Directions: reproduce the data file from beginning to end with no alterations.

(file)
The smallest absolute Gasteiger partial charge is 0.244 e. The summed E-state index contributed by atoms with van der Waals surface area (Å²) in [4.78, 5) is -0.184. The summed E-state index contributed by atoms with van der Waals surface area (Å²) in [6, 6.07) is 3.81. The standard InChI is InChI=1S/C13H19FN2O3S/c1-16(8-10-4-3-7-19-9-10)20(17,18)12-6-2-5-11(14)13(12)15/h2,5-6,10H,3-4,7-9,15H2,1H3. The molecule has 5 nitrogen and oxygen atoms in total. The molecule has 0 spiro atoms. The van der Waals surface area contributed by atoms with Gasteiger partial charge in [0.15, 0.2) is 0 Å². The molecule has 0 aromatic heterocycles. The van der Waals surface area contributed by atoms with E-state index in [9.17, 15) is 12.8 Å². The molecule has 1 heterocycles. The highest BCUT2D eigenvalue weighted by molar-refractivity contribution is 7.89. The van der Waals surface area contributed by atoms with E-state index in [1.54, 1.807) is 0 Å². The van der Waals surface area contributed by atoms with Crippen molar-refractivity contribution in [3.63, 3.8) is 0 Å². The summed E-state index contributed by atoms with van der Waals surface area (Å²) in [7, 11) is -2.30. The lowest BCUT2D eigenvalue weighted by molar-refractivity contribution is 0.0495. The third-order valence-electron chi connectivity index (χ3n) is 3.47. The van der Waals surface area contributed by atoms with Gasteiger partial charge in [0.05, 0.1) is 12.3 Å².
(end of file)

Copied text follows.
The smallest absolute Gasteiger partial charge is 0.244 e. The summed E-state index contributed by atoms with van der Waals surface area (Å²) in [4.78, 5) is -0.184. The summed E-state index contributed by atoms with van der Waals surface area (Å²) in [6, 6.07) is 3.81. The standard InChI is InChI=1S/C13H19FN2O3S/c1-16(8-10-4-3-7-19-9-10)20(17,18)12-6-2-5-11(14)13(12)15/h2,5-6,10H,3-4,7-9,15H2,1H3. The molecule has 5 nitrogen and oxygen atoms in total. The molecule has 0 spiro atoms. The van der Waals surface area contributed by atoms with Gasteiger partial charge in [0.15, 0.2) is 0 Å². The molecule has 0 aromatic heterocycles. The van der Waals surface area contributed by atoms with E-state index in [9.17, 15) is 12.8 Å². The molecule has 1 heterocycles. The highest BCUT2D eigenvalue weighted by molar-refractivity contribution is 7.89. The van der Waals surface area contributed by atoms with E-state index in [1.54, 1.807) is 0 Å². The van der Waals surface area contributed by atoms with Crippen molar-refractivity contribution in [3.63, 3.8) is 0 Å². The summed E-state index contributed by atoms with van der Waals surface area (Å²) in [7, 11) is -2.30. The lowest BCUT2D eigenvalue weighted by molar-refractivity contribution is 0.0495. The third-order valence-electron chi connectivity index (χ3n) is 3.47. The van der Waals surface area contributed by atoms with Gasteiger partial charge in [0.05, 0.1) is 12.3 Å².